U.S. District Judge blocks controversial parts of new Arizona immigration law

July 29th, 2010 - 1:59 am ICT by BNO News  

PHOENIX, ARIZONA (BNO NEWS) — A judge on Wednesday blocked the most controversial parts of Arizona’s new immigration law due to come into force on Thursday.

U.S. District Judge Susan Bolton blocked sections that allow police to determine the immigration status under certain circumstances and also blocked a portion that makes it a crime in the state for a legal resident alien to travel without immigration papers.

“Requiring Arizona law enforcement officials and agencies to determine the immigration status of every person who is arrested burdens lawfully-present aliens because their liberty will be restricted while their status is checked,” said Bolton.

“Considering the substantial complexity in determining whether a particular public offense makes an alien removable from the United States and the fact that this determination is ultimately made by federal judges, there is a substantial likelihood that officers will wrongfully arrest legal resident aliens,” the ruling said.

According to Bolton, “by enforcing this statute, Arizona would impose a distinct, unusual and extraordinary burden on legal resident aliens that only the federal government has the authority to impose.”

“Even though Arizona’s interests may be consistent with those of the federal government, it is not in the public interest for Arizona to enforce preempted laws,” Bolton’s ruling added. “The Court therefore finds that preserving the status quo through a preliminary injunction is less harmful than allowing state laws that are likely preempted by federal law to be enforced.”

In response to Wednesday’s ruling, the Department of Justice (DOJ) said “the court ruled correctly when it prevented key provisions of SB1070 from taking effect.”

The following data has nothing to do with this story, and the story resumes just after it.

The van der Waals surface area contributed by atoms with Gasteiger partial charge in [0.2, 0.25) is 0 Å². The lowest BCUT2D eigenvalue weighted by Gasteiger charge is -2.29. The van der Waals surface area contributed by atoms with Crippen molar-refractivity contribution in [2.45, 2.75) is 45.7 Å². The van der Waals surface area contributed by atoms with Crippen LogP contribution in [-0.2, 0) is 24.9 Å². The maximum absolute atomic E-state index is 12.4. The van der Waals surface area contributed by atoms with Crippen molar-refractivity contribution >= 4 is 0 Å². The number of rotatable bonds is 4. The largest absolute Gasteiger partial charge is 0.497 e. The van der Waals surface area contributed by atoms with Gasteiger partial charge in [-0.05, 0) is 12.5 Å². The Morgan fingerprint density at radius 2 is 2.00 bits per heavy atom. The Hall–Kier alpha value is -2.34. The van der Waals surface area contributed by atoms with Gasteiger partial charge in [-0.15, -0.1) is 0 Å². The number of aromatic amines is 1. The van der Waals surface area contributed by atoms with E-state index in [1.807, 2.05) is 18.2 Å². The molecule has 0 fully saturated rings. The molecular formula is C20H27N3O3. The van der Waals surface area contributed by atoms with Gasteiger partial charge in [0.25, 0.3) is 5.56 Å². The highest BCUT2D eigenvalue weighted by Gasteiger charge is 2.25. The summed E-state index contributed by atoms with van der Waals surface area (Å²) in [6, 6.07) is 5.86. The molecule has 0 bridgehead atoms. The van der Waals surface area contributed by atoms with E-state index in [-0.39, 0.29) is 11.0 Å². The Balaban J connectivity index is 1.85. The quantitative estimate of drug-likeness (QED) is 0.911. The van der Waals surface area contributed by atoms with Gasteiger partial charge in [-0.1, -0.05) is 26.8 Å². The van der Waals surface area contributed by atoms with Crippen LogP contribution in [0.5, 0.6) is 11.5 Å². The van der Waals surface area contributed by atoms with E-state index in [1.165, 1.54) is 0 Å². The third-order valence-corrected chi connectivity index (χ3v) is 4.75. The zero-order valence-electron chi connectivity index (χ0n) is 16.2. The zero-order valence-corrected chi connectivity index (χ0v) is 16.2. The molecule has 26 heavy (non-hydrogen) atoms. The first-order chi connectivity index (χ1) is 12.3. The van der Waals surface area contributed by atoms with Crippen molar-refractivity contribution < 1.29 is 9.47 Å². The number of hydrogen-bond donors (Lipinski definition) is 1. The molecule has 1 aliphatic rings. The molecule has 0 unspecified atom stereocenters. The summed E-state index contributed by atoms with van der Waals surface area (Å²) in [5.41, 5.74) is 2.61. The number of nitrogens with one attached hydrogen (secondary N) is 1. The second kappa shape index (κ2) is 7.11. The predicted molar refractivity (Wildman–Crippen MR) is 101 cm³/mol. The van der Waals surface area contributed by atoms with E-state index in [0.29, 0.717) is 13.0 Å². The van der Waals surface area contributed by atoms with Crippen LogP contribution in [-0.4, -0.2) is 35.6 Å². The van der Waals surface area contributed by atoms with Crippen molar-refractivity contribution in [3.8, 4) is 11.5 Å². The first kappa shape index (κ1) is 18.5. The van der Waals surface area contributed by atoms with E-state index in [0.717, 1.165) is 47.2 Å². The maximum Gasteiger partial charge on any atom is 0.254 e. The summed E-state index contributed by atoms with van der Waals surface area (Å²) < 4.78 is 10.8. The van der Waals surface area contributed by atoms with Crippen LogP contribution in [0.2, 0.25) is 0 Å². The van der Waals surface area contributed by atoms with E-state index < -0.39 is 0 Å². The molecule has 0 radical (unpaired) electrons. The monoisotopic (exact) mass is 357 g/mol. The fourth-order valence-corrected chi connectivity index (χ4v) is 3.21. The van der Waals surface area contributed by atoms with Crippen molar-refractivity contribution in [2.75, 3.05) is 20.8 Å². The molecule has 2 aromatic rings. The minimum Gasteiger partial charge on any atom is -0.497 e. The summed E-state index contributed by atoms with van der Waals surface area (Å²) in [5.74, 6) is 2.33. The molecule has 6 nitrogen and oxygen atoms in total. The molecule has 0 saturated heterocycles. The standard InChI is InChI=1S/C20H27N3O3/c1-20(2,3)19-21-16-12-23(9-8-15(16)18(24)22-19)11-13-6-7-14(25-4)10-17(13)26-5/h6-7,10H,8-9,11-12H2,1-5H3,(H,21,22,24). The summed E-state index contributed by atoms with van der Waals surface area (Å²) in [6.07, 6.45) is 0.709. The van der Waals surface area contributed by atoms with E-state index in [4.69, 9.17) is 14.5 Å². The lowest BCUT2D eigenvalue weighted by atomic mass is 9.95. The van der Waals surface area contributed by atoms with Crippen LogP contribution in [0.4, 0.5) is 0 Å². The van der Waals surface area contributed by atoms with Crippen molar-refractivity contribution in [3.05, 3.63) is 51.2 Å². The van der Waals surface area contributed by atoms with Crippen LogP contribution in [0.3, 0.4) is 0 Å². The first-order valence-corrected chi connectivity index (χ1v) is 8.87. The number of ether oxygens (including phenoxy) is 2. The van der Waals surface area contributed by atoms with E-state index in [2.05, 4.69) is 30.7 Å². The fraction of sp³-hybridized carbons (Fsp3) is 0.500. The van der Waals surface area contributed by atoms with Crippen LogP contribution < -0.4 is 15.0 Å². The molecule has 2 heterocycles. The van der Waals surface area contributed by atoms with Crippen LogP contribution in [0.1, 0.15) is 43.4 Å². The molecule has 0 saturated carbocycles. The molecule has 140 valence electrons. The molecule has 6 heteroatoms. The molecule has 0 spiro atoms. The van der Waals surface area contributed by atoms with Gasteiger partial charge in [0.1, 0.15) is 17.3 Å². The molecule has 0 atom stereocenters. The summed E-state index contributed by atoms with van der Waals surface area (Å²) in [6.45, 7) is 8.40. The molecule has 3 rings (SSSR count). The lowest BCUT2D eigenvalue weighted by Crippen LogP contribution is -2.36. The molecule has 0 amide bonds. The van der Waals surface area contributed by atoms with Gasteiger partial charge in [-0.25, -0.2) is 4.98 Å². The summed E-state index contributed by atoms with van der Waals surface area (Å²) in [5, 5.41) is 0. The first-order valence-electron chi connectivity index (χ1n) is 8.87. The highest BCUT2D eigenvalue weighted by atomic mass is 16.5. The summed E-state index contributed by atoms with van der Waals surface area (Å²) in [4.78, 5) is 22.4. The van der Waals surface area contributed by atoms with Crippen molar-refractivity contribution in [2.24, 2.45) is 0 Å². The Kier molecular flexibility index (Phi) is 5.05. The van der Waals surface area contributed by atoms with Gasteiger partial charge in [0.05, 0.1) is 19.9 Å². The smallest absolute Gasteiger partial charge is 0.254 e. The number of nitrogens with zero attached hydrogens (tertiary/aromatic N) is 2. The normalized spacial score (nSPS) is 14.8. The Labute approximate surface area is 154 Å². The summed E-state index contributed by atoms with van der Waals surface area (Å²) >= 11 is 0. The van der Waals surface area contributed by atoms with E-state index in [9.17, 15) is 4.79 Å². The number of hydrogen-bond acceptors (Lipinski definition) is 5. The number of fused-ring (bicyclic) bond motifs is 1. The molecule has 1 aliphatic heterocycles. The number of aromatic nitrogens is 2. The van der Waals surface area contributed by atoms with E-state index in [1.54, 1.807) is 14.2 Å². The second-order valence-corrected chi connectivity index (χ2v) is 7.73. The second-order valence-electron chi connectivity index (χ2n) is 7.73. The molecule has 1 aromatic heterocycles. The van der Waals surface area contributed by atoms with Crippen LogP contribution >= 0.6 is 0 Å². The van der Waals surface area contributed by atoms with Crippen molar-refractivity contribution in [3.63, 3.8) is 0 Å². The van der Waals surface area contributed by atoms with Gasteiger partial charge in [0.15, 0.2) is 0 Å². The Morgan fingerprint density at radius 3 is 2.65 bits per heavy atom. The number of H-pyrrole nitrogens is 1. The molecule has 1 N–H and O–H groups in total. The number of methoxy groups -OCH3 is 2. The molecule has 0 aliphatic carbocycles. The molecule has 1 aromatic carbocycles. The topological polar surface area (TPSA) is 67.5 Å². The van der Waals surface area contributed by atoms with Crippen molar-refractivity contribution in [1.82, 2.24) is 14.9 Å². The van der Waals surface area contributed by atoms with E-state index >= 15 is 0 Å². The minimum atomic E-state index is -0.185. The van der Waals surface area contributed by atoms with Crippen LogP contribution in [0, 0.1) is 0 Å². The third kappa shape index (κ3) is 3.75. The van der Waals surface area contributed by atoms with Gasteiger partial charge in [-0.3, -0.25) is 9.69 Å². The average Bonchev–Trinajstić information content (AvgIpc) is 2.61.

The DOJ said “a patchwork of state and local policies would seriously disrupt federal immigration enforcement and would ultimately be counterproductive. States can and do play a role in cooperating with the federal government in its enforcement of the immigration laws, but they must do so within our constitutional framework.”

Meanwhile, U.S. Department of Homeland Security (DHS) Deputy Secretary Matt Chandler said the court’s decision “affirms the federal government’s responsibilities in enforcing” the immigration laws.

Chandler said the DHS will enforce federal immigration laws in Arizona and around the country “in smart, effective ways that focus our resources on criminal aliens who pose a public safety threat and employers who knowingly hire illegal labor, as well as continue to secure our border.”

The DHS will continue to increase resources in Arizona by complementing the National Guard deployment set to begin on Aug. 1, Chandler added.

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